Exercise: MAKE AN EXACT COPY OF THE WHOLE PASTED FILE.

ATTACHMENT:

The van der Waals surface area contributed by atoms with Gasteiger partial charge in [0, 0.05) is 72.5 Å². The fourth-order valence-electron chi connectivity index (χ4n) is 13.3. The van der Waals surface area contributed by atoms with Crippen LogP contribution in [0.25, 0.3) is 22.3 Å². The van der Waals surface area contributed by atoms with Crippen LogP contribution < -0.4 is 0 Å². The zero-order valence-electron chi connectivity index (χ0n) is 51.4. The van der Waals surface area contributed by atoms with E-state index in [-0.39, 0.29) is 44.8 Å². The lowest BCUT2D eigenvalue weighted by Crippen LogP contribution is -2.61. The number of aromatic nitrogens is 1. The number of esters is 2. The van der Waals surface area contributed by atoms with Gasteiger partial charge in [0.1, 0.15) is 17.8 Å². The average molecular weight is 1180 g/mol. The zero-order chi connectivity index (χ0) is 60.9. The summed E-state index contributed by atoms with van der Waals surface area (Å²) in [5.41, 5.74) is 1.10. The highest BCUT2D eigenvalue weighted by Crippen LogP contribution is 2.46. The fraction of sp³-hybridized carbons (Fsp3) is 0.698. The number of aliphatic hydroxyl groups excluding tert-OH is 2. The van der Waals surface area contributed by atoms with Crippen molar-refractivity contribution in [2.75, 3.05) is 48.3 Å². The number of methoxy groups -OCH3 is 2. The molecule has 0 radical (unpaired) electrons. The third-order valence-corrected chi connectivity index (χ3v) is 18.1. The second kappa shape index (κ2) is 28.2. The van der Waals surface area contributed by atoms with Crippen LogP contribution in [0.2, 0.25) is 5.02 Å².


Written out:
The van der Waals surface area contributed by atoms with Gasteiger partial charge in [0, 0.05) is 72.5 Å². The fourth-order valence-electron chi connectivity index (χ4n) is 13.3. The van der Waals surface area contributed by atoms with Crippen LogP contribution in [0.25, 0.3) is 22.3 Å². The van der Waals surface area contributed by atoms with Crippen LogP contribution < -0.4 is 0 Å². The zero-order valence-electron chi connectivity index (χ0n) is 51.4. The van der Waals surface area contributed by atoms with E-state index in [-0.39, 0.29) is 44.8 Å². The lowest BCUT2D eigenvalue weighted by Crippen LogP contribution is -2.61. The number of aromatic nitrogens is 1. The number of esters is 2. The van der Waals surface area contributed by atoms with Gasteiger partial charge in [0.1, 0.15) is 17.8 Å². The average molecular weight is 1180 g/mol. The zero-order chi connectivity index (χ0) is 60.9. The summed E-state index contributed by atoms with van der Waals surface area (Å²) in [5.41, 5.74) is 1.10. The highest BCUT2D eigenvalue weighted by Crippen LogP contribution is 2.46. The fraction of sp³-hybridized carbons (Fsp3) is 0.698. The number of aliphatic hydroxyl groups excluding tert-OH is 2. The van der Waals surface area contributed by atoms with Crippen molar-refractivity contribution in [2.75, 3.05) is 48.3 Å². The number of methoxy groups -OCH3 is 2. The molecule has 0 radical (unpaired) electrons. The third-order valence-corrected chi connectivity index (χ3v) is 18.1. The second kappa shape index (κ2) is 28.2. The van der Waals surface area contributed by atoms with Crippen LogP contribution in [0.2, 0.25) is 5.02 Å².